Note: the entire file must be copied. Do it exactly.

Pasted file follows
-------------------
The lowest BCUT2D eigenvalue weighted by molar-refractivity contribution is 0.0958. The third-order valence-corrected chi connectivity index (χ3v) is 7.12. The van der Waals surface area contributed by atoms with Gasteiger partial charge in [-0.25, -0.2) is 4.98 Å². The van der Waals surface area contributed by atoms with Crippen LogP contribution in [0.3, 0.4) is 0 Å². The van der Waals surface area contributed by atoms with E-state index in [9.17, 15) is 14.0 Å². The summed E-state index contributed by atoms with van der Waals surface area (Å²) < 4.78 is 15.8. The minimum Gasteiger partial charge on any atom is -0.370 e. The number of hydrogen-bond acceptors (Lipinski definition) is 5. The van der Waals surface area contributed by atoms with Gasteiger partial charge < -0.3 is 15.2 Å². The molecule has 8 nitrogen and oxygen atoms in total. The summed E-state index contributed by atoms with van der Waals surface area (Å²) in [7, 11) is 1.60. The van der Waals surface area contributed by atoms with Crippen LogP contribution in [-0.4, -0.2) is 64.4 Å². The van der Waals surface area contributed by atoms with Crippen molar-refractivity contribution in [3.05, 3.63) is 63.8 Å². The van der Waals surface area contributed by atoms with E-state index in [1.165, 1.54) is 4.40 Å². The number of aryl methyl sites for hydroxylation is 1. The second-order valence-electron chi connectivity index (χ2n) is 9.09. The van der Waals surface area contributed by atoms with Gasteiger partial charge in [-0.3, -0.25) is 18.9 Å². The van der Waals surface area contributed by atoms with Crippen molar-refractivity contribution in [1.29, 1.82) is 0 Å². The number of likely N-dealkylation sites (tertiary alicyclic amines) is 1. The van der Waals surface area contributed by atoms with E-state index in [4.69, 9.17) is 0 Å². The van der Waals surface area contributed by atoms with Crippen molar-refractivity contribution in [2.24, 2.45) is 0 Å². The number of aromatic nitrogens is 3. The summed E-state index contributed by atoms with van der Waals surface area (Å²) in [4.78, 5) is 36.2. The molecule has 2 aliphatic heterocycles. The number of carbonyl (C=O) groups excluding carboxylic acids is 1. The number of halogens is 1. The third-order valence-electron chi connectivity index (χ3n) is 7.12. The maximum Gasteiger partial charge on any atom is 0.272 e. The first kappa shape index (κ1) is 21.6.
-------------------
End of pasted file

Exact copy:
The lowest BCUT2D eigenvalue weighted by molar-refractivity contribution is 0.0958. The third-order valence-corrected chi connectivity index (χ3v) is 7.12. The van der Waals surface area contributed by atoms with Gasteiger partial charge in [-0.25, -0.2) is 4.98 Å². The van der Waals surface area contributed by atoms with Crippen LogP contribution in [0.3, 0.4) is 0 Å². The van der Waals surface area contributed by atoms with E-state index in [9.17, 15) is 14.0 Å². The summed E-state index contributed by atoms with van der Waals surface area (Å²) < 4.78 is 15.8. The minimum Gasteiger partial charge on any atom is -0.370 e. The number of hydrogen-bond acceptors (Lipinski definition) is 5. The van der Waals surface area contributed by atoms with Gasteiger partial charge < -0.3 is 15.2 Å². The molecule has 8 nitrogen and oxygen atoms in total. The summed E-state index contributed by atoms with van der Waals surface area (Å²) in [7, 11) is 1.60. The van der Waals surface area contributed by atoms with Crippen LogP contribution in [-0.4, -0.2) is 64.4 Å². The van der Waals surface area contributed by atoms with Crippen molar-refractivity contribution in [3.05, 3.63) is 63.8 Å². The van der Waals surface area contributed by atoms with E-state index in [1.165, 1.54) is 4.40 Å². The number of aryl methyl sites for hydroxylation is 1. The second-order valence-electron chi connectivity index (χ2n) is 9.09. The van der Waals surface area contributed by atoms with Gasteiger partial charge in [-0.3, -0.25) is 18.9 Å². The van der Waals surface area contributed by atoms with Crippen molar-refractivity contribution in [1.29, 1.82) is 0 Å². The number of likely N-dealkylation sites (tertiary alicyclic amines) is 1. The van der Waals surface area contributed by atoms with E-state index in [4.69, 9.17) is 0 Å². The van der Waals surface area contributed by atoms with Crippen molar-refractivity contribution in [2.24, 2.45) is 0 Å². The number of aromatic nitrogens is 3. The summed E-state index contributed by atoms with van der Waals surface area (Å²) in [4.78, 5) is 36.2. The molecule has 2 aliphatic heterocycles. The number of carbonyl (C=O) groups excluding carboxylic acids is 1. The number of halogens is 1. The third-order valence-electron chi connectivity index (χ3n) is 7.12. The maximum Gasteiger partial charge on any atom is 0.272 e. The first kappa shape index (κ1) is 21.6.